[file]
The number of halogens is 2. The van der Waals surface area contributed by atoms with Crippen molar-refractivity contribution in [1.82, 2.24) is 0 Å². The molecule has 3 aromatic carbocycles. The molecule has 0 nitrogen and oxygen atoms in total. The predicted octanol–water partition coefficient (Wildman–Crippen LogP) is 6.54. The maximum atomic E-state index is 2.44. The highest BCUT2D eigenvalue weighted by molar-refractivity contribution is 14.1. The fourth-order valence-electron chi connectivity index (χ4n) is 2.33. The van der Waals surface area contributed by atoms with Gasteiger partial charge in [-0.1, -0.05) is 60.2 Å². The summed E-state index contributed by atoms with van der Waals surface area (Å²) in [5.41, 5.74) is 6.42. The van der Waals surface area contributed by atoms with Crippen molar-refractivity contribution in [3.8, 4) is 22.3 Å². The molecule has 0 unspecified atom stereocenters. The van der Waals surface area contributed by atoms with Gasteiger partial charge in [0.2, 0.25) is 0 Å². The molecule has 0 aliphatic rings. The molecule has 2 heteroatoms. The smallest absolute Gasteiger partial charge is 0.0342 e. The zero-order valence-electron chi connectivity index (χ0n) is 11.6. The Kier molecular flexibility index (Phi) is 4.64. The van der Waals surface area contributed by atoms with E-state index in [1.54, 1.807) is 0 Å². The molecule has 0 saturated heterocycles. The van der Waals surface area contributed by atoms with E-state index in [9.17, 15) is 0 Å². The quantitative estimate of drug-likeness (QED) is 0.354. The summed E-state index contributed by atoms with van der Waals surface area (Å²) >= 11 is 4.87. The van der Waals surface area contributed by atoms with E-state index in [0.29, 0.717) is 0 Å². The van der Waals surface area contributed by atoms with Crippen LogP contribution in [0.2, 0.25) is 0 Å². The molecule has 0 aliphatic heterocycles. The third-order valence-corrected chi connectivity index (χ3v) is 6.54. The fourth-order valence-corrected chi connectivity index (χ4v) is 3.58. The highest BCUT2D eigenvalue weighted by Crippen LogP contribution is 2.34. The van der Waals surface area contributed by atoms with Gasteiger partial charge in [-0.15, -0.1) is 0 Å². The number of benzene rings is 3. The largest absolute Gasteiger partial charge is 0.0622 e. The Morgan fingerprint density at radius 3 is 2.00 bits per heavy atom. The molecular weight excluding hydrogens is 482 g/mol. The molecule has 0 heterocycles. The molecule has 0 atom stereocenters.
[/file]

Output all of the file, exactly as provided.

The number of halogens is 2. The van der Waals surface area contributed by atoms with Crippen molar-refractivity contribution in [1.82, 2.24) is 0 Å². The molecule has 3 aromatic carbocycles. The molecule has 0 nitrogen and oxygen atoms in total. The predicted octanol–water partition coefficient (Wildman–Crippen LogP) is 6.54. The maximum atomic E-state index is 2.44. The highest BCUT2D eigenvalue weighted by molar-refractivity contribution is 14.1. The fourth-order valence-electron chi connectivity index (χ4n) is 2.33. The van der Waals surface area contributed by atoms with Gasteiger partial charge in [-0.1, -0.05) is 60.2 Å². The summed E-state index contributed by atoms with van der Waals surface area (Å²) in [5.41, 5.74) is 6.42. The van der Waals surface area contributed by atoms with Crippen molar-refractivity contribution in [3.8, 4) is 22.3 Å². The molecule has 0 unspecified atom stereocenters. The van der Waals surface area contributed by atoms with Gasteiger partial charge in [0.2, 0.25) is 0 Å². The molecule has 0 aliphatic rings. The molecule has 2 heteroatoms. The smallest absolute Gasteiger partial charge is 0.0342 e. The zero-order valence-electron chi connectivity index (χ0n) is 11.6. The Kier molecular flexibility index (Phi) is 4.64. The van der Waals surface area contributed by atoms with E-state index in [1.54, 1.807) is 0 Å². The molecule has 0 saturated heterocycles. The van der Waals surface area contributed by atoms with E-state index in [9.17, 15) is 0 Å². The quantitative estimate of drug-likeness (QED) is 0.354. The summed E-state index contributed by atoms with van der Waals surface area (Å²) >= 11 is 4.87. The van der Waals surface area contributed by atoms with E-state index in [0.29, 0.717) is 0 Å². The van der Waals surface area contributed by atoms with Crippen LogP contribution in [0.2, 0.25) is 0 Å². The molecule has 0 aliphatic heterocycles. The third-order valence-corrected chi connectivity index (χ3v) is 6.54. The fourth-order valence-corrected chi connectivity index (χ4v) is 3.58. The highest BCUT2D eigenvalue weighted by Crippen LogP contribution is 2.34. The van der Waals surface area contributed by atoms with Gasteiger partial charge in [-0.15, -0.1) is 0 Å². The number of benzene rings is 3. The largest absolute Gasteiger partial charge is 0.0622 e. The Morgan fingerprint density at radius 3 is 2.00 bits per heavy atom. The molecular weight excluding hydrogens is 482 g/mol. The molecule has 0 heterocycles. The molecule has 0 atom stereocenters.